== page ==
If you as an employer pay any of your employees on commission, a recent Texas Supreme Court case makes it clear that your commission arrangement needs to be in writing.
The Court decided Perthuis v. Baylor Miraca Genetics Laboratories LLC in May 2022. In that opinion, the Court addressed the question of when a former employee has to be paid commissions collected by the company after the employee has left the job. In this case, the Texas Supreme Court determined that Brandon Perthuis, the former vice-president of sales at the company, would be entitled to a commission on the largest sale in the company’s history, even though he was terminated the day before the client signed the sales contract (but four days after Perthuis finalized the negotiations for the sale).
The Court reviewed the commission pay agreement and found that it was silent on whether the employee would get paid commissions after his employment was terminated. In the absence of a clear agreement, the Court followed the “procuring-cause doctrine,” meaning that if the employee was the reason the sale was procured, then he was entitled to the commission.
Perhaps the most important part of the Court’s opinion for any company that pays commissions is this: The procuring-cause doctrine provides nothing more than a default, which applies only when a valid agreement to pay a commission does not address questions like whether the right to a commission extends to sales closed after the employment relationship ends.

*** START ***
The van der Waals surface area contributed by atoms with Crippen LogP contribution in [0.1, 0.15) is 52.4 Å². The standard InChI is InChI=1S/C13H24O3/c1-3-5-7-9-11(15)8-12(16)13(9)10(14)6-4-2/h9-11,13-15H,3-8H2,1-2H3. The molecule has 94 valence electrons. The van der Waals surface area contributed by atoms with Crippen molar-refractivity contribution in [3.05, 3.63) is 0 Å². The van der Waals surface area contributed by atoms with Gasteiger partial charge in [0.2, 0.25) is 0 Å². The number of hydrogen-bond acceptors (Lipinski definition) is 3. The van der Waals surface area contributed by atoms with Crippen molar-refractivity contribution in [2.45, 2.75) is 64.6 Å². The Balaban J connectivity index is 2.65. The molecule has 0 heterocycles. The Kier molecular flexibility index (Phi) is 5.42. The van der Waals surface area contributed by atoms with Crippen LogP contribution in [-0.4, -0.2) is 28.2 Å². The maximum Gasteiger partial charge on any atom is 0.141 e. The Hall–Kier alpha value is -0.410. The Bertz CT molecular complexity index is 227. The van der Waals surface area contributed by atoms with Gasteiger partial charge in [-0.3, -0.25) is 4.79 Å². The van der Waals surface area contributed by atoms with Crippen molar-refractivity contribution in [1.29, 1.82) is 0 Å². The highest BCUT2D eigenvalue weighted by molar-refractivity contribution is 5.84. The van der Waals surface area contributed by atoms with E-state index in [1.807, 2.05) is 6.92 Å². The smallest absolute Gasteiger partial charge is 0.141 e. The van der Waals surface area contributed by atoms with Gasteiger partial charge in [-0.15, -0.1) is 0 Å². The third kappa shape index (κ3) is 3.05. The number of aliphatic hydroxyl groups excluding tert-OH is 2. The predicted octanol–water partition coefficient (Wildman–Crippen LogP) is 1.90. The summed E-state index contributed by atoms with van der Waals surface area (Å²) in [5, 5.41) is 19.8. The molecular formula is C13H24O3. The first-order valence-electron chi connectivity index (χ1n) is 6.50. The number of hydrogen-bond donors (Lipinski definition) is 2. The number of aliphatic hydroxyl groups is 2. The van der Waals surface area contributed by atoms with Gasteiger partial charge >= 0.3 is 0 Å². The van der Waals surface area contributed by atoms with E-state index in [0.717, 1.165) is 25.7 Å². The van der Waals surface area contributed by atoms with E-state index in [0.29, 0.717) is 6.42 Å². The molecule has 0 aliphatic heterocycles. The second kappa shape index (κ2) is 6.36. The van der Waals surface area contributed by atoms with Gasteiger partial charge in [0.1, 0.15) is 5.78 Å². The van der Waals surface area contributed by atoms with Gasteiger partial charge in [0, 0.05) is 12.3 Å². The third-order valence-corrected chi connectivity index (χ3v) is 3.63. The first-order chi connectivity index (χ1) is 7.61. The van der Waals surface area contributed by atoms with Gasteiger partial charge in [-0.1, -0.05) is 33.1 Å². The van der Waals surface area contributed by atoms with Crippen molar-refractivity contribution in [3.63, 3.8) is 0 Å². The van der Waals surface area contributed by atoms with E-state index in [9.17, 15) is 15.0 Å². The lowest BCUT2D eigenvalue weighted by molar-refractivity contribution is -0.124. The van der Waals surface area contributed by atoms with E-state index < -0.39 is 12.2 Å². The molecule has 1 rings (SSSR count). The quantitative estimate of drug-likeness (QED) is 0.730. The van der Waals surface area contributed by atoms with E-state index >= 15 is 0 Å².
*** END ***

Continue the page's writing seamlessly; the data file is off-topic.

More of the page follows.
The procuring-cause doctrine is not a judicially created “term” for commission contracts. It does not add anything to a contract or take anything away. It does not restrict parties’ ability to modify their contractual relationships and it does not change the law governing whether parties have entered into such a relationship in the first place. Parties certainly may condition the obligation to pay a commission on something other than procuring the sale—they need only say so.
So the Court is saying that the company and the employee can negotiate any kind of commission pay agreement that they want. Or the company can just offer a commission arrangement and the employee can accept it. The courts will only intervene if your commission agreement is not in writing or if your written commission arrangement is silent as to an important term.
So what should a written commission pay arrangement include if any employee is paid fully or partly on commission?Continue reading Commission Pay Arrangements in Texas